by Caitlin Yoshiko Kandil
Michael Pollan, the author of seven books including Food Rules: An Eater’s Manual, The Omnivore’s Dilemma, In Defense of Food and, most recently, Cooked, has been chronicling America’s food system for more than a decade. His mantra—“Eat food. Mostly plants. Not too much”—has inspired a new generation of foodies. One of the country’s preeminent food philosophers, Pollan speaks with Moment about why Jews have a complicated relationship with meat, why pork may not be an abomination after all, and how cooking is central to healthy eating and changing the world.
What kinds of meals did your mom cook while you were growing up?
My mom was a really good cook, but we had a kind of regular rotation. It was a typical American high-meat diet: Monday would be steak, Tuesday would be pasta, Wednesday would be something exotic, like pepper steak or Asian stir-fry. We often had roast beef. We didn’t keep kosher and would have pork sausage and bacon occasionally.
How did you get interested in food? Why did you want to write about it?
I got into thinking about food in two ways. One was through gardening. I had a vegetable garden as a kid. I really loved growing food. My grandfather was a terrific gardener. He had been in the produce business and loved vegetables, and I loved going to his place and harvesting and watching him garden. So gardening got me interested in agriculture.
Then I did a couple of articles on agriculture for The New York Times Magazine. I wrote one on genetically modified food. It was just being introduced—this goes back to 1988—and I was interested in its relationship to plants. So I asked the agricultural company Monsanto if I could get some of their genetically modified seeds and plant them in my garden to see what all the fuss was about. In the course of writing that article, I went to visit some of the farms in Idaho that were using their products and saw big, industrial agriculture for the first time.
Because I was from the East Coast, where farms are still small and picket fence-ish, I had never seen a 35,000-acre potato farm that was being remote-controlled. And I had no idea how chemically intensive this agriculture was. The potatoes had so much pesticide in them that you couldn’t eat them out of the fields. You had to wait six weeks after harvest. That was my introduction to agriculture and realizing that the story of where people’s food came from was news. People didn’t know how their French fries were made or how their beef was produced.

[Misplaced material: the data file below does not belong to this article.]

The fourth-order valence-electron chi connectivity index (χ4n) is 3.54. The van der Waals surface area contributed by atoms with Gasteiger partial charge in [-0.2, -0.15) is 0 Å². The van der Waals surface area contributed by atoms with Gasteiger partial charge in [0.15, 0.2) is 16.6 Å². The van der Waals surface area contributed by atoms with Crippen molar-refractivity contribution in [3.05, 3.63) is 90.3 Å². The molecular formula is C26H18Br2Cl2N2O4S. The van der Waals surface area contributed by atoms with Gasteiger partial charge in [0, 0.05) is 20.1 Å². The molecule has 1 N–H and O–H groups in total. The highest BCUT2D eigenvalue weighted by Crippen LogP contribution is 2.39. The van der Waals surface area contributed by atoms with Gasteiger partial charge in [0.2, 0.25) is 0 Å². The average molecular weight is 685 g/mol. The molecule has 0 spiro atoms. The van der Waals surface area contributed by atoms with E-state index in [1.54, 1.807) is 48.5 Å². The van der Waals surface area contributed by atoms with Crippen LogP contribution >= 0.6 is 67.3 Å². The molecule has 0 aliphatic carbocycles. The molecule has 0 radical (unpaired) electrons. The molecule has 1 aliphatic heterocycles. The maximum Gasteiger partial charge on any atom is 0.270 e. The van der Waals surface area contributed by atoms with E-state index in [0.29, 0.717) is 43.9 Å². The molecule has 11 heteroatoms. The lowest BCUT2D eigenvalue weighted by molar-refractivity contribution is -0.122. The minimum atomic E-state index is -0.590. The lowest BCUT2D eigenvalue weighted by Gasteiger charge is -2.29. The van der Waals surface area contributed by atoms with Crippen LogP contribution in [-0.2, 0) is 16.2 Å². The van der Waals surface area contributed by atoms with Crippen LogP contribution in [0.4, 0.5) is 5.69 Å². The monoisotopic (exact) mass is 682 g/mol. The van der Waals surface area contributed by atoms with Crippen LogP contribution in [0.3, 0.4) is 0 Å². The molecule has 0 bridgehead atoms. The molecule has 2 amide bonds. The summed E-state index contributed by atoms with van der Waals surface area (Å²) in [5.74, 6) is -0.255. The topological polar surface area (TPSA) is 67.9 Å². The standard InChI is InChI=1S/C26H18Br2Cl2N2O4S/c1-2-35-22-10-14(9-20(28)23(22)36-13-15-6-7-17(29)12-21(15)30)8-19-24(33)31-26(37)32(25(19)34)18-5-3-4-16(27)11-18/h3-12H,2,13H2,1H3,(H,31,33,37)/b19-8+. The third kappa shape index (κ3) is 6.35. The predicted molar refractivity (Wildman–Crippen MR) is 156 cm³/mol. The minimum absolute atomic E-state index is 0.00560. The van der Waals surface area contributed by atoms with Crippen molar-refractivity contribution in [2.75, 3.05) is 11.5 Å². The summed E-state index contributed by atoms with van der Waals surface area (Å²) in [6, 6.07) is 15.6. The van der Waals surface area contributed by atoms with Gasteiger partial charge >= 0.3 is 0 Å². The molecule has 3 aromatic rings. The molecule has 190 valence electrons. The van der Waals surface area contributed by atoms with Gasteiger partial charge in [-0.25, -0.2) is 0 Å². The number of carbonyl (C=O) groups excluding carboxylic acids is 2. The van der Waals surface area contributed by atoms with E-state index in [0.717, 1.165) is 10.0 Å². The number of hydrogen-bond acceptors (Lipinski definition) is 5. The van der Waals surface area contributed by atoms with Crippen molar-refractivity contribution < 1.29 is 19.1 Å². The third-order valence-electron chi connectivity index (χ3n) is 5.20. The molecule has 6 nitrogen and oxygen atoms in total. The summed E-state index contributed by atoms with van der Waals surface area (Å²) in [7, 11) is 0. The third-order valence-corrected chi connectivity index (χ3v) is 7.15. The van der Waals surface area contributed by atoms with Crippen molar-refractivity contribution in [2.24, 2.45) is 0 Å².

Did your Jewish upbringing influence your thinking about food?
Without question, yes. There’s an ancient tradition of ethical eating that your food choices—how you eat, what you eat—should be influenced by your sense of ethics and that food is the business of the community. Judaism isn’t the only culture, obviously, to promote that idea, but for me, that’s where it came from. I just developed different ethics from the ones in Leviticus. Whether you’re supporting the kosher rules or you’re arguing against them, you’re accepting the form, which is that there is an argument, and it matters.
I’m very interested in the idea that there are so many rules around eating, especially meat-eating. A lot of kashrut is really about meat. The sacrifices in the Old Testament and the rules of Leviticus are a great reminder of how much consequence is attached to eating meat. It’s not something to be taken lightly. One of the things I’m trying to restore to the way we eat meat is that sense of consequence. If we’re going to do it, it’s a big deal: An animal died, so there’s a lot at stake. Now, in our culture, people do it so thoughtlessly. People eat nine ounces of meat per day in America. They eat meat for three meals a day. It’s our thoughtlessness about it that has allowed the process to get so brutal. I push against kashrut in various ways. I’m not sure that pigs are such an abomination. But on the other hand, the existence of those rules is an important reminder that we should approach meat-eating with a sense of humility and some consciousness.